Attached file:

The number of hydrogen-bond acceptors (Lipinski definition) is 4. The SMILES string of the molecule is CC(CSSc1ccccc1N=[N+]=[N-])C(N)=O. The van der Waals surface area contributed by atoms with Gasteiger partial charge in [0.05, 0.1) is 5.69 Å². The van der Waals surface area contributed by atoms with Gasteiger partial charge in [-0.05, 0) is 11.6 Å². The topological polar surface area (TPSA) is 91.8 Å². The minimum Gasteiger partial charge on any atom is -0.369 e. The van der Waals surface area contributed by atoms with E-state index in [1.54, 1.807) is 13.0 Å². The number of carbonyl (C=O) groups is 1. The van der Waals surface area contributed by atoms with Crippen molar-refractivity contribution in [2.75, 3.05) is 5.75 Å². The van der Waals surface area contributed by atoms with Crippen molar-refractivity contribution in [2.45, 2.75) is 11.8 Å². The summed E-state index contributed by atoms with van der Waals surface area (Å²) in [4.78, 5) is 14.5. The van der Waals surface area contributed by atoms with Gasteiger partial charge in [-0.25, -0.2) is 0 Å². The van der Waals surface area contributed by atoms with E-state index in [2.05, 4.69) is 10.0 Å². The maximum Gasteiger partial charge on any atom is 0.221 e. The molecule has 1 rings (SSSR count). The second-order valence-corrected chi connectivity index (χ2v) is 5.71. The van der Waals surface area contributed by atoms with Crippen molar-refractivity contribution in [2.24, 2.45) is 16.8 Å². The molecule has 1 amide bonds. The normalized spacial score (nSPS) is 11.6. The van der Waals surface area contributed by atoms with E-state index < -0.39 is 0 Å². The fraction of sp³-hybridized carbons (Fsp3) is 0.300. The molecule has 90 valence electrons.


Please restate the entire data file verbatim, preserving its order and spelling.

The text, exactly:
The number of hydrogen-bond acceptors (Lipinski definition) is 4. The SMILES string of the molecule is CC(CSSc1ccccc1N=[N+]=[N-])C(N)=O. The van der Waals surface area contributed by atoms with Gasteiger partial charge in [0.05, 0.1) is 5.69 Å². The van der Waals surface area contributed by atoms with Gasteiger partial charge in [-0.05, 0) is 11.6 Å². The topological polar surface area (TPSA) is 91.8 Å². The minimum Gasteiger partial charge on any atom is -0.369 e. The van der Waals surface area contributed by atoms with E-state index in [1.54, 1.807) is 13.0 Å². The number of carbonyl (C=O) groups is 1. The van der Waals surface area contributed by atoms with Crippen molar-refractivity contribution in [2.75, 3.05) is 5.75 Å². The van der Waals surface area contributed by atoms with Crippen molar-refractivity contribution in [2.45, 2.75) is 11.8 Å². The summed E-state index contributed by atoms with van der Waals surface area (Å²) in [4.78, 5) is 14.5. The van der Waals surface area contributed by atoms with Gasteiger partial charge in [-0.25, -0.2) is 0 Å². The van der Waals surface area contributed by atoms with E-state index in [2.05, 4.69) is 10.0 Å². The maximum Gasteiger partial charge on any atom is 0.221 e. The molecule has 1 rings (SSSR count). The second-order valence-corrected chi connectivity index (χ2v) is 5.71. The van der Waals surface area contributed by atoms with Crippen molar-refractivity contribution in [2.24, 2.45) is 16.8 Å². The molecule has 1 amide bonds. The normalized spacial score (nSPS) is 11.6. The van der Waals surface area contributed by atoms with E-state index < -0.39 is 0 Å². The fraction of sp³-hybridized carbons (Fsp3) is 0.300. The molecule has 90 valence electrons.